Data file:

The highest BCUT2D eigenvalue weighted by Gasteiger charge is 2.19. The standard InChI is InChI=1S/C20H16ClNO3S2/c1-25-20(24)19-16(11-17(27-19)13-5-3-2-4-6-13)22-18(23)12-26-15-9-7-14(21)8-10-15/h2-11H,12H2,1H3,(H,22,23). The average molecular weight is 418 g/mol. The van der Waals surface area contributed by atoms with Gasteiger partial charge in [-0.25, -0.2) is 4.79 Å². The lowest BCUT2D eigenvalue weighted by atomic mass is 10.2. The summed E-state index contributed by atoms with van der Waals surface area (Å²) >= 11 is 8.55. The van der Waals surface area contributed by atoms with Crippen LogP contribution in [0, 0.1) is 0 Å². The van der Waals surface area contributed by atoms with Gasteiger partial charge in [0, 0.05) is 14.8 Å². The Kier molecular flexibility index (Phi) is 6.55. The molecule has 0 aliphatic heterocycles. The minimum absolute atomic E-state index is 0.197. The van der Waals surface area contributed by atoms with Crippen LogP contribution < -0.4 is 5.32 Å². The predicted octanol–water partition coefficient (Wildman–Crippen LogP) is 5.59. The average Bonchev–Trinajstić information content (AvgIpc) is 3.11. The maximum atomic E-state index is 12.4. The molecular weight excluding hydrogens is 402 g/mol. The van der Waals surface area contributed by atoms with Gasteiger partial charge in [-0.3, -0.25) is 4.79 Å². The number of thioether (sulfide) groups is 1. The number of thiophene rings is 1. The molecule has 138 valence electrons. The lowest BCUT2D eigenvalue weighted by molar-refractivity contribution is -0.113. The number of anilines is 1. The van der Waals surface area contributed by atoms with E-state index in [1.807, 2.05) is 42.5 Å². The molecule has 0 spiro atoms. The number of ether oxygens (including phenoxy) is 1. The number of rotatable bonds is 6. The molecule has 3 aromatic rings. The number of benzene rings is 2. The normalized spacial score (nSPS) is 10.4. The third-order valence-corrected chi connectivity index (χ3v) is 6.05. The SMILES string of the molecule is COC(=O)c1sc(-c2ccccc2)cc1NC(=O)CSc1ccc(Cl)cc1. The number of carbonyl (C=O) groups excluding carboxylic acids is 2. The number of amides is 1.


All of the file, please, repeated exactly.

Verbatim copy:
The highest BCUT2D eigenvalue weighted by Gasteiger charge is 2.19. The standard InChI is InChI=1S/C20H16ClNO3S2/c1-25-20(24)19-16(11-17(27-19)13-5-3-2-4-6-13)22-18(23)12-26-15-9-7-14(21)8-10-15/h2-11H,12H2,1H3,(H,22,23). The average molecular weight is 418 g/mol. The van der Waals surface area contributed by atoms with Gasteiger partial charge in [-0.25, -0.2) is 4.79 Å². The lowest BCUT2D eigenvalue weighted by atomic mass is 10.2. The summed E-state index contributed by atoms with van der Waals surface area (Å²) >= 11 is 8.55. The van der Waals surface area contributed by atoms with Crippen LogP contribution in [0, 0.1) is 0 Å². The van der Waals surface area contributed by atoms with Gasteiger partial charge in [0, 0.05) is 14.8 Å². The Kier molecular flexibility index (Phi) is 6.55. The molecule has 0 aliphatic heterocycles. The minimum absolute atomic E-state index is 0.197. The van der Waals surface area contributed by atoms with Crippen LogP contribution < -0.4 is 5.32 Å². The predicted octanol–water partition coefficient (Wildman–Crippen LogP) is 5.59. The average Bonchev–Trinajstić information content (AvgIpc) is 3.11. The maximum atomic E-state index is 12.4. The molecular weight excluding hydrogens is 402 g/mol. The van der Waals surface area contributed by atoms with Gasteiger partial charge in [-0.3, -0.25) is 4.79 Å². The number of thioether (sulfide) groups is 1. The number of thiophene rings is 1. The molecule has 138 valence electrons. The lowest BCUT2D eigenvalue weighted by molar-refractivity contribution is -0.113. The number of anilines is 1. The van der Waals surface area contributed by atoms with E-state index in [1.807, 2.05) is 42.5 Å². The molecule has 0 spiro atoms. The number of ether oxygens (including phenoxy) is 1. The number of rotatable bonds is 6. The molecule has 3 aromatic rings. The number of benzene rings is 2. The normalized spacial score (nSPS) is 10.4. The third-order valence-corrected chi connectivity index (χ3v) is 6.05. The SMILES string of the molecule is COC(=O)c1sc(-c2ccccc2)cc1NC(=O)CSc1ccc(Cl)cc1. The number of carbonyl (C=O) groups excluding carboxylic acids is 2. The number of amides is 1.